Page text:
That smug, pompous prick was on the telly again. Big, well-fed face beaming out at people, telling about how he, from humble beginnings, had become the success story of the century.
The dog normally barked at him, but not today.
‘For all we were poor,’ he was saying, ‘we had freedom of choice. I chose education, business school, which I got to on a scholarship.’
Yeah, yeah, freedom of choice. He chose business school on a scholarship and I got to work in a factory, taking home the money our parents needed to get by on, having spent all of theirs on the things he needed for his ‘free’ education. He didn’t see the damage his sort of freedom of choice did.
‘We could be anything we wanted to be. And you,’ he said, peering intently at the camera, ‘you can be anything you want to be.’
Not true, not when I was stuck with second choice. Maybe if I’d been as heartless as he was, maybe then I could have left the folks to sink or swim instead of staying to watch them get old and die. I picked at the hole in the knee of my jeans. Looked at him in his fancy suit. Thought about the accident and knocked on my plastic leg just to hear the hollow sound it made.
‘Pick a path and don’t look back!’
He certainly hadn’t. He moved down to London and we didn’t see him again other than in the newspaper and then on the telly. Broke my mam’s heart.
The dog was lying quietly in the corner. I was relieved at first when he stopped pestering me to go out for a walk but now he was starting to smell.
‘So think,’ Mr Motivational Speaker was telling me. ‘Think about what it is you want to be and take the first step towards it right now.’
I thought about it and I reached for the carrier bag by the side of my chair. I took out the bottle of vodka, unscrewed the top and threw it at the dog. A small cloud of flies puffed up from the matted fur, but soon settled down again, busy busy busy.
‘What do you want to be?’ he cried.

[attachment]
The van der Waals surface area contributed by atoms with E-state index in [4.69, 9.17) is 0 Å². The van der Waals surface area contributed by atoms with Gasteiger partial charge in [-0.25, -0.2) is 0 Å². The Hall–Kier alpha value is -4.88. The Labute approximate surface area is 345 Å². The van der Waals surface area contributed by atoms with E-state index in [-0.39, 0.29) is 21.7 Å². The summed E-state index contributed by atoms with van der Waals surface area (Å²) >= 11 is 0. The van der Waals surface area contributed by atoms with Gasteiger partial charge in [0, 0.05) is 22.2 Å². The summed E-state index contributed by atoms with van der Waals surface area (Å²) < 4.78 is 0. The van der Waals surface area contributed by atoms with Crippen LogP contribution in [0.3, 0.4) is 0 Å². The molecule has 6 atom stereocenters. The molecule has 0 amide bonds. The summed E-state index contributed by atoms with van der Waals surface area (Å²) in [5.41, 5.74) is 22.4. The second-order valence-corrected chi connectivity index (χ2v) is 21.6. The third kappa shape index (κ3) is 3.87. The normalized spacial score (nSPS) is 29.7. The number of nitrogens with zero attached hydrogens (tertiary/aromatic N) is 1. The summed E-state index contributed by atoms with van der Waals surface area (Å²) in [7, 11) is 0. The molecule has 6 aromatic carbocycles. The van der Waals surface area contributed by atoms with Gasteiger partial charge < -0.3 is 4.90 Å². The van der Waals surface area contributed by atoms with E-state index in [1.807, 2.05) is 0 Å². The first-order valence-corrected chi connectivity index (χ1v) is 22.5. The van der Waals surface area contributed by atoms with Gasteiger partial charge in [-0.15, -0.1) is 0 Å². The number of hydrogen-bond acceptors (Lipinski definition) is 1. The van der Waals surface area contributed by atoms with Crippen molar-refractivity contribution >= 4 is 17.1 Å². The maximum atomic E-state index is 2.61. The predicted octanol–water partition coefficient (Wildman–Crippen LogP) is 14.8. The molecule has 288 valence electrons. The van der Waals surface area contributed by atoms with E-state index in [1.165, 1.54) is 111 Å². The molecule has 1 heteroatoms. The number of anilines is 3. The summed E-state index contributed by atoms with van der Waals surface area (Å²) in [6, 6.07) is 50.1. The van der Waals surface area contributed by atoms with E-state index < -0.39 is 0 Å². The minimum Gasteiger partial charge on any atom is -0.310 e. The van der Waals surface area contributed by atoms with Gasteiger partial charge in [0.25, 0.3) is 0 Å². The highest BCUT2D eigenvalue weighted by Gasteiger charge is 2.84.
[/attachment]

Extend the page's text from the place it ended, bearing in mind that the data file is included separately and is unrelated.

‘Pissed,’ I shouted back at the screen, putting the bottle to my mouth and taking a big swallow. I started coughing as it went down the wrong way, gasped in a lungful of air and got a whiff of the dog again.
Fucking dog. I wiped my nose on my sleeve. I’d sort the fucking dog out tomorrow. I raised the bottle to my mouth again. Today was going to be devoted to being what I wanted to be.
BIO: Julie Morrigan lives by the seaside in the north east of England. She published as e-books a short crime fiction collection, Gone Bad, in March and her debut novel, Convictions, in May.
13 thoughts on “Be Anything You Want To Be by Julie Morrigan”
He certainly got dealt the bad hand in that family. Seems to be handling it well though… Terrific character piece.
‘Sorting out the fucking dog tomorrow’ has priority of choice all over it Ms dynamo Morrigan. LOVE readin’ your dark side of reality-sucks and how one takes ’em on. Details, details and a whole new shade and shimmer you bring to rue.
My applause, Lady.
AT THE BIJOU and ’round WebTowne
Thanks, folks – glad you were entertained.
Lady J, can I ask you a question? Do you even know how to write a bad story?
Oh hell, I already know that answer: Of course not, you lout. Another short and nasty and subtly tear making tale from Ms. Morrigan. Cool!
Very dark. Great build up of tension throughout. Feel a bit sorry for the dog though.
Wow, that was really visual. Poor doggy.
Thanks for the kind words, folks, they are, as always, very much appreciated. (Especially coming from such a badass bunch of writers!) This story was a bit of a gift – I was having a bad day so I decided to vent my spleen and this popped into being. Which cheered me up – result! 🙂
Too brilliant. I love how you reveal a story and the slap me with flies a bloated dog. Well done!
Cheers, Josh! And yup, poor old Fido, bless him, he really did have a dog’s life. (Thanks goodness it’s not real!)
That’s how it’s done. The anger is raw and real.
Thanks, Chris, glad you liked it.
Behind every successful man… excellent little tale!